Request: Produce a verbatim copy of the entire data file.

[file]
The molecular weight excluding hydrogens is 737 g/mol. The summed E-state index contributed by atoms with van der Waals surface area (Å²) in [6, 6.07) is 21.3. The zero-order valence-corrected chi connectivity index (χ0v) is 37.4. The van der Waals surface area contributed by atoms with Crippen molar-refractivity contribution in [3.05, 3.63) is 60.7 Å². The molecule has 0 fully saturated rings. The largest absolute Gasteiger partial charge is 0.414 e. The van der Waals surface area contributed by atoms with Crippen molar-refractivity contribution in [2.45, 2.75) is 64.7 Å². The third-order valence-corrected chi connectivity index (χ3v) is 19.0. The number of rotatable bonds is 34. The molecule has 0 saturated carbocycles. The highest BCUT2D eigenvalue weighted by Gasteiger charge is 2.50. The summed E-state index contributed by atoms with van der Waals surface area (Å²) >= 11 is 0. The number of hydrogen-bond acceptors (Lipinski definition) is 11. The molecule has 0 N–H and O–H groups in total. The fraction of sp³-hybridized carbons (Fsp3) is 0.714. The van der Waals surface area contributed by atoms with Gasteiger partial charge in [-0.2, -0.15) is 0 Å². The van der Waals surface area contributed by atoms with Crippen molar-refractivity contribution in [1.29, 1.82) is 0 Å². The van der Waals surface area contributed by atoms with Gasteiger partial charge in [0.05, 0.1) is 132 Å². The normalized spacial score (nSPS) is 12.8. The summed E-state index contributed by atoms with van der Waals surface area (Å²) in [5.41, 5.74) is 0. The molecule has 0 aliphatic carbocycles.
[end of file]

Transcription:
The molecular weight excluding hydrogens is 737 g/mol. The summed E-state index contributed by atoms with van der Waals surface area (Å²) in [6, 6.07) is 21.3. The zero-order valence-corrected chi connectivity index (χ0v) is 37.4. The van der Waals surface area contributed by atoms with Crippen molar-refractivity contribution in [3.05, 3.63) is 60.7 Å². The molecule has 0 fully saturated rings. The largest absolute Gasteiger partial charge is 0.414 e. The van der Waals surface area contributed by atoms with Crippen molar-refractivity contribution in [2.45, 2.75) is 64.7 Å². The third-order valence-corrected chi connectivity index (χ3v) is 19.0. The number of rotatable bonds is 34. The molecule has 0 saturated carbocycles. The highest BCUT2D eigenvalue weighted by Gasteiger charge is 2.50. The summed E-state index contributed by atoms with van der Waals surface area (Å²) >= 11 is 0. The number of hydrogen-bond acceptors (Lipinski definition) is 11. The molecule has 0 N–H and O–H groups in total. The fraction of sp³-hybridized carbons (Fsp3) is 0.714. The van der Waals surface area contributed by atoms with Gasteiger partial charge in [-0.2, -0.15) is 0 Å². The van der Waals surface area contributed by atoms with Crippen molar-refractivity contribution in [1.29, 1.82) is 0 Å². The van der Waals surface area contributed by atoms with Gasteiger partial charge in [0.05, 0.1) is 132 Å². The normalized spacial score (nSPS) is 12.8. The summed E-state index contributed by atoms with van der Waals surface area (Å²) in [5.41, 5.74) is 0. The molecule has 0 aliphatic carbocycles.